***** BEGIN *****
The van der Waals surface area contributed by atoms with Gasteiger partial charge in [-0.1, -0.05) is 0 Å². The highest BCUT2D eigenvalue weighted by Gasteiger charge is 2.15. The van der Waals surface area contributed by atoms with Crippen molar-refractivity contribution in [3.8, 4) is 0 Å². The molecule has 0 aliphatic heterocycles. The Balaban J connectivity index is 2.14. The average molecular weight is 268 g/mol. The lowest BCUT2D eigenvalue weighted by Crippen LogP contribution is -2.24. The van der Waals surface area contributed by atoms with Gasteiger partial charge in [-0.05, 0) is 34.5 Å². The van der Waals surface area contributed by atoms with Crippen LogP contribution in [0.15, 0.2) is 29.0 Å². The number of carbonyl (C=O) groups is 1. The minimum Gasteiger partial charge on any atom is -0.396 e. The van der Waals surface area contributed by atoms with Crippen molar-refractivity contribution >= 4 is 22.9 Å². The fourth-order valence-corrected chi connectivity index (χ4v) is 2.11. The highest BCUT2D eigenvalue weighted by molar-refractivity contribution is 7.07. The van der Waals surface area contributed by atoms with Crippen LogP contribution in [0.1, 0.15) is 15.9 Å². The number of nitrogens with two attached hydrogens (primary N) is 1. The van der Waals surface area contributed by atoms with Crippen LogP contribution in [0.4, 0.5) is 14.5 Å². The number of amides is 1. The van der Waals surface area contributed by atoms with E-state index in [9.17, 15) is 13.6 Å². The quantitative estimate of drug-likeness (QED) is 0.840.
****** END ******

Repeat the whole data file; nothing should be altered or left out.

The van der Waals surface area contributed by atoms with Gasteiger partial charge in [-0.1, -0.05) is 0 Å². The highest BCUT2D eigenvalue weighted by Gasteiger charge is 2.15. The van der Waals surface area contributed by atoms with Crippen molar-refractivity contribution in [3.8, 4) is 0 Å². The molecule has 0 aliphatic heterocycles. The Balaban J connectivity index is 2.14. The average molecular weight is 268 g/mol. The lowest BCUT2D eigenvalue weighted by Crippen LogP contribution is -2.24. The van der Waals surface area contributed by atoms with Gasteiger partial charge in [-0.05, 0) is 34.5 Å². The van der Waals surface area contributed by atoms with Crippen LogP contribution in [0.15, 0.2) is 29.0 Å². The number of carbonyl (C=O) groups is 1. The minimum Gasteiger partial charge on any atom is -0.396 e. The van der Waals surface area contributed by atoms with Crippen molar-refractivity contribution >= 4 is 22.9 Å². The fourth-order valence-corrected chi connectivity index (χ4v) is 2.11. The highest BCUT2D eigenvalue weighted by molar-refractivity contribution is 7.07. The van der Waals surface area contributed by atoms with Crippen LogP contribution in [0.1, 0.15) is 15.9 Å². The number of nitrogens with two attached hydrogens (primary N) is 1. The van der Waals surface area contributed by atoms with Crippen LogP contribution in [0.4, 0.5) is 14.5 Å². The number of amides is 1. The van der Waals surface area contributed by atoms with E-state index in [9.17, 15) is 13.6 Å². The quantitative estimate of drug-likeness (QED) is 0.840.